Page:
Conservative ethos

Over the years, though Adia has become more sophisticated as an investor, its central tenet has not changed. "We are not speculators," says Al Hajeri. "We don’t like to change companies or try to take out the management. We are long-term conservative investors."

Diversification is the key to Adia’s investment ethos. It invests in all international markets – equities, fixed income, real estate, private equity and alternatives (hedge funds and commodity trading advisers – CTAs). This multi-asset approach helps to reduce risk.

Adia has one global portfolio, which is then broken down into sub-funds covering a specific asset class. In equities, for example, the specific asset classes include European equities, US equities, Japanese equities, Australian equities, regional small caps and emerging markets equities. In fixed income, the specific asset classes include global government bonds, global investment-grade credit, emerging markets and global inflation-indexed bonds. Cash is another separate asset class.

This segregation of specific asset classes allows for a more specialist approach to investing. Jean-Paul Villain, head of investment strategy, provides the example of inflation-indexed bonds. "We did not want the guys in charge of nominal government bonds to have the flexibility of investing x% in inflation-indexed bonds," he says. "It’s a proper asset class. It has [its own] drivers."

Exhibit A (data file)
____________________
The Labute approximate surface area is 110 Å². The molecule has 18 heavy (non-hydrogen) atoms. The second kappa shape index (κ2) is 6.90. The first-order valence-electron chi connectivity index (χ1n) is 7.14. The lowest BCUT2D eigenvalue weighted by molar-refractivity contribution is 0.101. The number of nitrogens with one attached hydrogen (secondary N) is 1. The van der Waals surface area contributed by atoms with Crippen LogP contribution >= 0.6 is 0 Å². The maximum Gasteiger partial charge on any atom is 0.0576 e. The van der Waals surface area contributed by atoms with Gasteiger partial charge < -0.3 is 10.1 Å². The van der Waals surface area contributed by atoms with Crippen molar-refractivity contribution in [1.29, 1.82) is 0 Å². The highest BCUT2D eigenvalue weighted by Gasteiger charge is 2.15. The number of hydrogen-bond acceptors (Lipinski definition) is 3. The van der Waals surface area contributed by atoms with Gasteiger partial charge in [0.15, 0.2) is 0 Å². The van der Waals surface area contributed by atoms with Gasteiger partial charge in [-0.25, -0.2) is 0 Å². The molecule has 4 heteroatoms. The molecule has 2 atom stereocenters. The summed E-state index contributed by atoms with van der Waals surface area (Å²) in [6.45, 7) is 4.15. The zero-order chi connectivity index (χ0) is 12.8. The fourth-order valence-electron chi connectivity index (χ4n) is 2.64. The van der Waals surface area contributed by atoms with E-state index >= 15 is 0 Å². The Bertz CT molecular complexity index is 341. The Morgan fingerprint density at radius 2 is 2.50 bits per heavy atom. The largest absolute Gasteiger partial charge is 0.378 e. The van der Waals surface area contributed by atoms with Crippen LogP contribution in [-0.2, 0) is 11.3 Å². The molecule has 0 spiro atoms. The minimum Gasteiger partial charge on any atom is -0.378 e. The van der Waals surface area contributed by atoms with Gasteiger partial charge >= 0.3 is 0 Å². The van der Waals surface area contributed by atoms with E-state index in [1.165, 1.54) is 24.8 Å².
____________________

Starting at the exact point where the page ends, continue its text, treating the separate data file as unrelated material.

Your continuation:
Each asset class has its own fund managers and in-house analysts covering it. Each has its own benchmark and guidelines. Each is managed through a range of investment strategies and techniques. In emerging market equities, for example, investments are made on a regional basis but also on a country one for China and India.

In addition, some products employ both active and passive investment styles, although the extent to which one style is favoured over the other depends on the specific asset class. Guidelines are tighter for government and inflation-linked bonds, for example, than for emerging markets debt and investment-grade credit.

External managers

What further defines Adia is its use of third-party fund managers to complement its in-house portfolio investors. Almost every asset class is managed both internally and externally. Overall between 70% and 80% of the organization’s assets are managed outside. The aim, says Al Hajeri, is to bring that down to between 60% and 70% without upsetting Adia’s low-risk profile.

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When BES collapsed earlier this year, markets briefly feared a return of the crisis to Portugal and to Europe. Even after the bank's bailout, investigators still pore over bank documents, transfers and deals, trying to make sense of Salgado’s last days battling to keep his empire afloat. The backstory is of an extraordinary decades-long rivalry between the country's two pre-eminent business families.